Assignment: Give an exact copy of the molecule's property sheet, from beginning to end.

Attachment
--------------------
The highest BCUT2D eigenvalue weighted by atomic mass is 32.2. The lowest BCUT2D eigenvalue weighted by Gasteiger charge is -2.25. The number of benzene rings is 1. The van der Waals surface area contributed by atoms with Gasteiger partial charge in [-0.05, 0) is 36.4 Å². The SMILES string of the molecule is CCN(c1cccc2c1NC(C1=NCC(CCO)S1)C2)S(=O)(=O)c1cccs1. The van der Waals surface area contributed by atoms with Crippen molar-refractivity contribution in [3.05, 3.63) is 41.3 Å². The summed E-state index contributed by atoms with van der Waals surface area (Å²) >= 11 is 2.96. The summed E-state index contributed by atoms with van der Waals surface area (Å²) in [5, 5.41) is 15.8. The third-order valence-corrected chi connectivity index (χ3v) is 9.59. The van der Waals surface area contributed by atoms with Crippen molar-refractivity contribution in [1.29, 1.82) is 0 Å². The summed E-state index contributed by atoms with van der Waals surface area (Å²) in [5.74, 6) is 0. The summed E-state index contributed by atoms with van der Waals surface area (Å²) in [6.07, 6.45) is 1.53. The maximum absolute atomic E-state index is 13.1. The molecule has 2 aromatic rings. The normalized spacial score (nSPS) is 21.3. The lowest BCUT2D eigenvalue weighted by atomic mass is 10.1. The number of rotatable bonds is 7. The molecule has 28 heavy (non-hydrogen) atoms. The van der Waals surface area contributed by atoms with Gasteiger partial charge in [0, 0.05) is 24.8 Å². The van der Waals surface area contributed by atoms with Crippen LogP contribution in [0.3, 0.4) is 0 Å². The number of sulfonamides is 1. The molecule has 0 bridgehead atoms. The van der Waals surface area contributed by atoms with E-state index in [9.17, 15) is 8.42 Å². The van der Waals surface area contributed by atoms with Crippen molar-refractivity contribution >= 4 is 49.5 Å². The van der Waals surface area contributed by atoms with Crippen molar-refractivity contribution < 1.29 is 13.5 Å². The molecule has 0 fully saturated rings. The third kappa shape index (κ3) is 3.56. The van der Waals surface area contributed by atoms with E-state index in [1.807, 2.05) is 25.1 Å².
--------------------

The highest BCUT2D eigenvalue weighted by atomic mass is 32.2. The lowest BCUT2D eigenvalue weighted by Gasteiger charge is -2.25. The number of benzene rings is 1. The van der Waals surface area contributed by atoms with Gasteiger partial charge in [-0.05, 0) is 36.4 Å². The SMILES string of the molecule is CCN(c1cccc2c1NC(C1=NCC(CCO)S1)C2)S(=O)(=O)c1cccs1. The van der Waals surface area contributed by atoms with Crippen molar-refractivity contribution in [3.05, 3.63) is 41.3 Å². The summed E-state index contributed by atoms with van der Waals surface area (Å²) >= 11 is 2.96. The summed E-state index contributed by atoms with van der Waals surface area (Å²) in [5, 5.41) is 15.8. The third-order valence-corrected chi connectivity index (χ3v) is 9.59. The van der Waals surface area contributed by atoms with Crippen molar-refractivity contribution in [1.29, 1.82) is 0 Å². The summed E-state index contributed by atoms with van der Waals surface area (Å²) in [5.74, 6) is 0. The summed E-state index contributed by atoms with van der Waals surface area (Å²) in [6.07, 6.45) is 1.53. The maximum absolute atomic E-state index is 13.1. The molecule has 2 aromatic rings. The normalized spacial score (nSPS) is 21.3. The lowest BCUT2D eigenvalue weighted by atomic mass is 10.1. The number of rotatable bonds is 7. The molecule has 28 heavy (non-hydrogen) atoms. The van der Waals surface area contributed by atoms with Gasteiger partial charge in [0, 0.05) is 24.8 Å². The van der Waals surface area contributed by atoms with Crippen LogP contribution in [0.3, 0.4) is 0 Å². The number of sulfonamides is 1. The molecule has 0 bridgehead atoms. The van der Waals surface area contributed by atoms with E-state index in [9.17, 15) is 8.42 Å². The van der Waals surface area contributed by atoms with Crippen molar-refractivity contribution >= 4 is 49.5 Å². The van der Waals surface area contributed by atoms with Crippen molar-refractivity contribution < 1.29 is 13.5 Å². The molecule has 0 fully saturated rings. The third kappa shape index (κ3) is 3.56. The van der Waals surface area contributed by atoms with E-state index in [1.807, 2.05) is 25.1 Å².